If one questions the value VCs bring to the entrepreneurial equation, one need go no farther than eBay example.  Despite 40% growth quarter after quarter, eBay’s founding entrepreneurs Pierre Omidyar and Jeff Skoll, couldn’t recruit the sort of CEO they needed to run the company. That’s what lead them to Benchmark Capital in 1997.  According to Bob Kagle, General Partner at Benchmark, “At the time Pierre Omidyar, approached us, his company was not only profitable, but cash flow positive.  So he didn’t really need money.  In fact the $3 million that we invested directly in the company, went into the bank and was never touched.  But Pierre felt a professional venture capitalist could be a constructive influence in helping to build the company.  Specifically, Pierre was mature and enlightened with regard to what it takes to build of significant company in terms of experienced and capable executive talent.” With the imprimatur of a top tier venture capital firm, eBay flourished, and none of eBays entrepreneurs today would question the value of Benchmark’s contribution.

Myth Number Six:  With the explosive growth in the industry, an unsavory new breed of VC has begun to infiltrate the industry.

John Ince’s Analysis: This is indeed a myth.  In any industry with the sort of growth we’ve seen in venture capital, there will be some mercenaries–people who enter primarily to get rich quick. But to raise the sort of capital needed to survive in this industry there is a lot of investor scrutiny.  The level of scrutiny can only increase with the recent market corrections.  Those few newer VCs who have lower ethical standards, won’t be VCs for long.

Myth Number Seven:  VCs are risk takers.

John Ince’s Analysis: In a professional sense, VCs take huge risks in their portfolio companies.  But personally VCs are not risk takers.  While some VCs invest their own money in their funds and other investments, the vast majority of what they invest is other people’s money.  Their management fees, ranging from 2-3% of the capital under management, are guaranteed.  Their carrying interest (usually between 20-30% depending on the stature of the firm) on the appreciation in their portfolio kicks in only on the upside.  They share none of the downside risk of their portfolio companies, unless one factors in the possible damage to their reputation when their dotcoms become dotbombs.

Are Venture Capitalists Facing an Identity Crisis?

Venture Capitalists Facing an Identity Crisis

Published in Upside Magazine in 2002

Market Corrections and Pressures to Scale Up Force Reassessment of Priorities

by John F. Ince

Six years ago, when Alan Austin was Managing Director and Chief Operating Officer at Silicon Valley linchpin law firm, Wilson, Sonsoni, he wanted to get away for a ski weekend at Squaw Valley.  Get away he did.  In fact he got stranded for two days in blizzard like conditions.          Recalls, Austin, who now serves at General Partner and Chief Operating Officer of Accel Partners, “It was one of those mid-December days with raw conditions. It was snowing on the top of the mountain.  My companions were tired, so they headed back.  But I had something left in me so I went out for one last run. Well it turned into a whiteout.  That’s like a blackout, but it was all white and I couldn’t see anything.  I got disoriented and turned around 180 degrees. Without realizing it. I skied off the backside of the ridge, out of bounds–into no man’s land. I got more and more concerned.  Nothing was making sense.  At some point I decided that I wouldn’t find my way out that night, and if I didn’t make a shelter I would freeze to death.  So I made a cave in the snow.  I wound up being stranded there for two days and snowed 40 inches.  At the end of that time, it cleared a little, a National Guard helicopter spotted me, and  I was taken to safety.”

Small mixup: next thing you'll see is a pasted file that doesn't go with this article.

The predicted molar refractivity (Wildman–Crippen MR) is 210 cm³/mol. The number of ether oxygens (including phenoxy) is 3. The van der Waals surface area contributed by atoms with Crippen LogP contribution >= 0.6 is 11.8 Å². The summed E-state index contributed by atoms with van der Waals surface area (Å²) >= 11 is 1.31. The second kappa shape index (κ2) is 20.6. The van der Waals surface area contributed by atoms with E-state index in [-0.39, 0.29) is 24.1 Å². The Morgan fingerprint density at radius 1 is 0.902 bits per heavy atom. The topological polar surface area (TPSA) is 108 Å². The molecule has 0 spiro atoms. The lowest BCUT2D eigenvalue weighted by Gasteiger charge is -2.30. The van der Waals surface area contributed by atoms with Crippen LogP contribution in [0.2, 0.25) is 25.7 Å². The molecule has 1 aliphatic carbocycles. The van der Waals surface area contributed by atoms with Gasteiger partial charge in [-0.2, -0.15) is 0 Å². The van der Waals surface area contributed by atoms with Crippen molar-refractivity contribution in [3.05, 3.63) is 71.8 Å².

Not unlike Austin, the venture capital industry has suddenly found itself in a place far removed from where it hoped it would be 18 months ago. Down the slopes the VCs went, but, like Austin, they ended up on the wrong side of the mountain.   Is it a stretch to compare the recent markets for startup funding to the blizzard that Austin encountered?  Not many think so.   In March of this year, the slide of the NASDAQ achieved the dubious distinction of being most precipitous decline, in terms of percentage, of a major stock market, since the stock market crash in 1929.  Even entrepreneurs who feel they have a clear path to profitability,  have found themselves feeling disoriented in this forbidding investment climate. Market realities are accelerating trends and forcing many firms within the venture capital community to reexamine some of their most fundamental assumptions.

A Profound Transformation?

How deep that thinking goes will, to a large extent, be a function of how long the storm continues.  But this much is clear:  venture capital is undergoing a quiet and profound transformation.   Not that long ago in the 1980s, venture capital was a quaint little boutique industry, often with a few lawyers and doctors putting in $10,000 or $20,000 apiece.  More recently, VC firms started courting university endowments, pension funds, insurance companies and other institutional investors, who typically allocate 5% of their portfolios to these so called, “alternative investments.” According to Venture Economics, the number of venture capital firms increased from 95 in 1980 to 387 in 1989 to 620 in 1999.  And when smaller firms and angel investor groups are included, some estimate that there are well over 1000 VC firms operating today.